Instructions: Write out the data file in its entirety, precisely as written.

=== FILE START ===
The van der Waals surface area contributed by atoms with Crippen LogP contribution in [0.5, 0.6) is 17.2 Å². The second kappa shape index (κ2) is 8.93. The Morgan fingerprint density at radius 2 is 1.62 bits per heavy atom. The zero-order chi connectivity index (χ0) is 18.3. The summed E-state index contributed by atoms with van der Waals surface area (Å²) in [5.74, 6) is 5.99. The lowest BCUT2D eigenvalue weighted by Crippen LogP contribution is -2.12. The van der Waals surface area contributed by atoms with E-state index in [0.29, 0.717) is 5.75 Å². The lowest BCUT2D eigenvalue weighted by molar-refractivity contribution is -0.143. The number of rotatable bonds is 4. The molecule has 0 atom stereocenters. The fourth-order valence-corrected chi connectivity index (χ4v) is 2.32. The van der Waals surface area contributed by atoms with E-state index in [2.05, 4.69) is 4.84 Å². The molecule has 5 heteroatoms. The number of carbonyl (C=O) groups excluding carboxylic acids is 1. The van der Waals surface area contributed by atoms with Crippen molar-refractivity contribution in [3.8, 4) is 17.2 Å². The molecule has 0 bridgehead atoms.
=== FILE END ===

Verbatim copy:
The van der Waals surface area contributed by atoms with Crippen LogP contribution in [0.5, 0.6) is 17.2 Å². The second kappa shape index (κ2) is 8.93. The Morgan fingerprint density at radius 2 is 1.62 bits per heavy atom. The zero-order chi connectivity index (χ0) is 18.3. The summed E-state index contributed by atoms with van der Waals surface area (Å²) in [5.74, 6) is 5.99. The lowest BCUT2D eigenvalue weighted by Crippen LogP contribution is -2.12. The van der Waals surface area contributed by atoms with E-state index in [0.29, 0.717) is 5.75 Å². The lowest BCUT2D eigenvalue weighted by molar-refractivity contribution is -0.143. The number of rotatable bonds is 4. The molecule has 0 atom stereocenters. The fourth-order valence-corrected chi connectivity index (χ4v) is 2.32. The van der Waals surface area contributed by atoms with E-state index in [2.05, 4.69) is 4.84 Å². The molecule has 5 heteroatoms. The number of carbonyl (C=O) groups excluding carboxylic acids is 1. The van der Waals surface area contributed by atoms with Crippen molar-refractivity contribution in [3.8, 4) is 17.2 Å². The molecule has 0 bridgehead atoms.